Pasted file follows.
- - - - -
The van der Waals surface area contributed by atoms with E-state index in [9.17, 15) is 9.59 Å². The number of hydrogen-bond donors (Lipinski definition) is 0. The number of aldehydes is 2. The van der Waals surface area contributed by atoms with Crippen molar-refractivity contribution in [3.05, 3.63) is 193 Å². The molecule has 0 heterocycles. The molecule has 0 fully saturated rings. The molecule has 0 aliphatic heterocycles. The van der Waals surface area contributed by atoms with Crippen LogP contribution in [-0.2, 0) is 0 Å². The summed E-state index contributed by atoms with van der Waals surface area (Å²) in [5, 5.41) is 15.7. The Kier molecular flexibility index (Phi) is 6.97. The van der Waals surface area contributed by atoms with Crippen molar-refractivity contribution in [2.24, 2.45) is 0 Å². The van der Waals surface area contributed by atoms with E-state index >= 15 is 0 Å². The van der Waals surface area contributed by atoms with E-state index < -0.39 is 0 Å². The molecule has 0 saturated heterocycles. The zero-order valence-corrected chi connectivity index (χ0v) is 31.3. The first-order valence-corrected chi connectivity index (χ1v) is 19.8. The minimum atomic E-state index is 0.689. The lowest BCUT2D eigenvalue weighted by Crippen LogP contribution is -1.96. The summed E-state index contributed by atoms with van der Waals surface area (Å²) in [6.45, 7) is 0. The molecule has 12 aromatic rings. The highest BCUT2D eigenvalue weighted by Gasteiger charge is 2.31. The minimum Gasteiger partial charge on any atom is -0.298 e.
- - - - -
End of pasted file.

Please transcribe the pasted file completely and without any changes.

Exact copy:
The van der Waals surface area contributed by atoms with E-state index in [9.17, 15) is 9.59 Å². The number of hydrogen-bond donors (Lipinski definition) is 0. The number of aldehydes is 2. The van der Waals surface area contributed by atoms with Crippen molar-refractivity contribution in [3.05, 3.63) is 193 Å². The molecule has 0 heterocycles. The molecule has 0 fully saturated rings. The molecule has 0 aliphatic heterocycles. The van der Waals surface area contributed by atoms with Crippen LogP contribution in [-0.2, 0) is 0 Å². The summed E-state index contributed by atoms with van der Waals surface area (Å²) in [5, 5.41) is 15.7. The Kier molecular flexibility index (Phi) is 6.97. The van der Waals surface area contributed by atoms with Crippen molar-refractivity contribution in [2.24, 2.45) is 0 Å². The van der Waals surface area contributed by atoms with E-state index >= 15 is 0 Å². The van der Waals surface area contributed by atoms with E-state index < -0.39 is 0 Å². The molecule has 0 saturated heterocycles. The zero-order valence-corrected chi connectivity index (χ0v) is 31.3. The first-order valence-corrected chi connectivity index (χ1v) is 19.8. The minimum atomic E-state index is 0.689. The lowest BCUT2D eigenvalue weighted by Crippen LogP contribution is -1.96. The summed E-state index contributed by atoms with van der Waals surface area (Å²) in [6.45, 7) is 0. The molecule has 12 aromatic rings. The highest BCUT2D eigenvalue weighted by Gasteiger charge is 2.31. The minimum Gasteiger partial charge on any atom is -0.298 e.